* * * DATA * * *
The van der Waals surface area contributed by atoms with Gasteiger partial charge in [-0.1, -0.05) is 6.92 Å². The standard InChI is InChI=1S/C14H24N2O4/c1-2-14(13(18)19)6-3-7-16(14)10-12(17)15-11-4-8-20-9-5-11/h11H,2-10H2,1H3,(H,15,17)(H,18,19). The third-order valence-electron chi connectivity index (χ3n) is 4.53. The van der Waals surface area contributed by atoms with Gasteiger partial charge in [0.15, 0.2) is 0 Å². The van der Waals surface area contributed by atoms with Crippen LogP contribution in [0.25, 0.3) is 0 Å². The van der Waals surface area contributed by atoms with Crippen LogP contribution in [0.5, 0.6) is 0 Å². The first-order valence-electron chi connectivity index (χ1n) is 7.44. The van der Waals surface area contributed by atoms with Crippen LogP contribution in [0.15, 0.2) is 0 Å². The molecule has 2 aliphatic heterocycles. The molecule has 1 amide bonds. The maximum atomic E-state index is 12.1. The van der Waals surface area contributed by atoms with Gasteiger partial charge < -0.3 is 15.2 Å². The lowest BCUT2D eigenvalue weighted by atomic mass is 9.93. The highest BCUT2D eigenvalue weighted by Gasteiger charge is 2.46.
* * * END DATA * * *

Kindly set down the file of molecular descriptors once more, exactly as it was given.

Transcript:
The van der Waals surface area contributed by atoms with Gasteiger partial charge in [-0.1, -0.05) is 6.92 Å². The standard InChI is InChI=1S/C14H24N2O4/c1-2-14(13(18)19)6-3-7-16(14)10-12(17)15-11-4-8-20-9-5-11/h11H,2-10H2,1H3,(H,15,17)(H,18,19). The third-order valence-electron chi connectivity index (χ3n) is 4.53. The van der Waals surface area contributed by atoms with Gasteiger partial charge in [0.15, 0.2) is 0 Å². The van der Waals surface area contributed by atoms with Crippen LogP contribution in [0.25, 0.3) is 0 Å². The van der Waals surface area contributed by atoms with Crippen LogP contribution in [0.5, 0.6) is 0 Å². The first-order valence-electron chi connectivity index (χ1n) is 7.44. The van der Waals surface area contributed by atoms with Crippen LogP contribution in [0.15, 0.2) is 0 Å². The molecule has 2 aliphatic heterocycles. The molecule has 1 amide bonds. The maximum atomic E-state index is 12.1. The van der Waals surface area contributed by atoms with Gasteiger partial charge < -0.3 is 15.2 Å². The lowest BCUT2D eigenvalue weighted by atomic mass is 9.93. The highest BCUT2D eigenvalue weighted by Gasteiger charge is 2.46.